Aug 25

The Dark Side of Care I

Stephan Polomski
Stephan Polomski is director human resources, coach and trainer

Who does not know this inner impulse seeing somebody obviously in need and then addressing him: “May I help you?” Or more sublime: “Do you have enough support”. Or less sublime: “Why don’t you do it this way.” Or even: “I show you the right way.” And finally: “I will help you.”

So, what exactly is the right way? Who decides, what exactly is right? Who exactly decides who needs support or help?

And further: Who decides which quality and which quantity of care is adequate? In which context? Of leadership? Of CSR?

I care for you – but is my offer adequate? Is it respecting self-esteem and self-controll of my counterpart? Or do I establish a relationship of somebody weak and somebody mighty though my inner attitude, a relationship of dependency – and by this, destroying a sustainable, partnering tie shaped by mutual equality and appreciation.

When I worked in South-East-Asia it was Cambodia, which deeply touched my heart in a multiplex way. What I saw in these years, when Cambodia wasn´t yet in focus of mass tourism, that was perfect beauty: a resonance of art, architecture, philosophy, climate, elements, religion and nature – so pure that only imagination of the contemporary mind is able to create such a divine place on earth. In my eyes, Angkor was a magic moment in man´s history – and at the same time I knew, that in ancient times political intrigues and ferocious wars were fought.

And so they were in our times: except for Germany, my native country, I haven´t seen so damned a soil and so debased a soil by political leadership as the Cambodian rice fields and jungles had been by the Khmer Rouge. And I have never seen poverty and suffering to this extent, not in India, not in China, but in Cambodia: old, totally naked women dying in palm leave huts on the sandy ground on top of the embankments; old men with defunct eyes in shredded closing dying on the pavement of a monastery, landmine victims, begging, with only one half of their face left – impressions which did question my right to be happy and which I took as an assignment to do something and to get involved.

And so, three years ago, living again in Germany, I had the intention so realize a non-profit project which was designed to bring management competency those in leading or teaching functions. I understood that education was a key issue to handle the situation. I met many people in Germany and in Cambodia and what I then found out was, that whatever funds I would raise a good part of it would be needed to facilitate a positive decision on the project through those in power.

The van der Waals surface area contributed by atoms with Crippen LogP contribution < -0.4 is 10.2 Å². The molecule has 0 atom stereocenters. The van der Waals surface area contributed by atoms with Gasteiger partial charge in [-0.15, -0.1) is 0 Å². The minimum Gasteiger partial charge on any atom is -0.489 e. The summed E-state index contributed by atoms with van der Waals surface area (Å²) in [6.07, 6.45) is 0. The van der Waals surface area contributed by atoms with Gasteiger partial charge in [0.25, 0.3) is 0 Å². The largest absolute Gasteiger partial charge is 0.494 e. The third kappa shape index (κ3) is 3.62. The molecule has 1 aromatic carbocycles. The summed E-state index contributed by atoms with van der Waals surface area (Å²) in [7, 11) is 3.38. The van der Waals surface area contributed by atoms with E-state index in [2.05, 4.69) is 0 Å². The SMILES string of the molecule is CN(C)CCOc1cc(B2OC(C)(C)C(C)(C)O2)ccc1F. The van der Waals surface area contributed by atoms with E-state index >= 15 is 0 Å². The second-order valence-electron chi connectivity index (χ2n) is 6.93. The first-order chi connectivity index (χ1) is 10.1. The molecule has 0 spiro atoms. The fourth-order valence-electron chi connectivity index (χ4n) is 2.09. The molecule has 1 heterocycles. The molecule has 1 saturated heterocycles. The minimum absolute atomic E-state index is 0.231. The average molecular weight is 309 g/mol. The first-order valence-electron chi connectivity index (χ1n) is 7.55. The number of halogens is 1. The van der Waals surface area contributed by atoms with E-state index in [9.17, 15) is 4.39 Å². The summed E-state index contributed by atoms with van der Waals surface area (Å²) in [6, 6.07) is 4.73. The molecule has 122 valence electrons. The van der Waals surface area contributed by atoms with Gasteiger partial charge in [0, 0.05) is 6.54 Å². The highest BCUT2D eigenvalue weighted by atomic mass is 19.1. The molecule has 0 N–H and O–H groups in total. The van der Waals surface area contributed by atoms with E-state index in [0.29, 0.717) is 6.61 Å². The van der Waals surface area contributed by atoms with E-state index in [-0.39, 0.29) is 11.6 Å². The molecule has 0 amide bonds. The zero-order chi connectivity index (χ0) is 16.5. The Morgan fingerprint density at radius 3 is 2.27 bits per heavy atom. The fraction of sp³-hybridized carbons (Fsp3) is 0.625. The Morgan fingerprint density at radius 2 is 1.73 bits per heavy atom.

From the official Cambodian side, only one man in a governor´s office was truly listening to the intent, when I explained what the motivation was to engage myself in his country. He was touched by the initiative, he told me about recent history and said, this is exactly what was needed there. And one of his eyes was crying when he told me this and the other one was starring into nowhere because it was made out of glass.

A good friend of mine who in former times was editing my films asked me how I knew that Cambodians would need such a project. I said that this was obvious. He replied, no. It is not obvious. It is arrogant. They have to find their own way. I said, yes, of course, the project was designed to empower for self-help. To train trainers. And then a discussion started on how to implement western management principles into a Buddhist culture.

But his remark made me think and look deeper into my true motivation.

In the moment I want something for myself when I am caring, helping, giving, my caring, helping, giving is not unconditional anymore, because I expect something in return and if it only is because I want to act in the role of a helper because I feel good with it and it gives me recognition and personal meaning, a purpose. The moment this inner motivation gets too strong – we know the helper syndrome – there is the risk, that I act in a way which is probably creating victims and more dependency. And this is the point, where I start to play a power play losing the care´s case.

Certainly, this is one of the pitfalls in economical and political leadership.

And in the end, what I could do that is to communicate in a way that raises an awareness which matures a behavior that those who are in need speak up and look for personal self autonomy. And that means, that I facilitate a process during which people develop self responsibility and choose how they want to act.

The underlying value to communicate like this is nothing less but unconditional love. And this might be – for all of us – a path towards inner freedom and happiness.

And what this means in a business context, I will point out in one of my upcoming blogs.

This entry was posted on Tuesday, August 25th, 2009 at 10:15 and is filed under Corporate Social Responsibility, Leadership. You can follow any responses to this entry through the RSS 2.0 feed. Responses are currently closed, but you can trackback from your own site.

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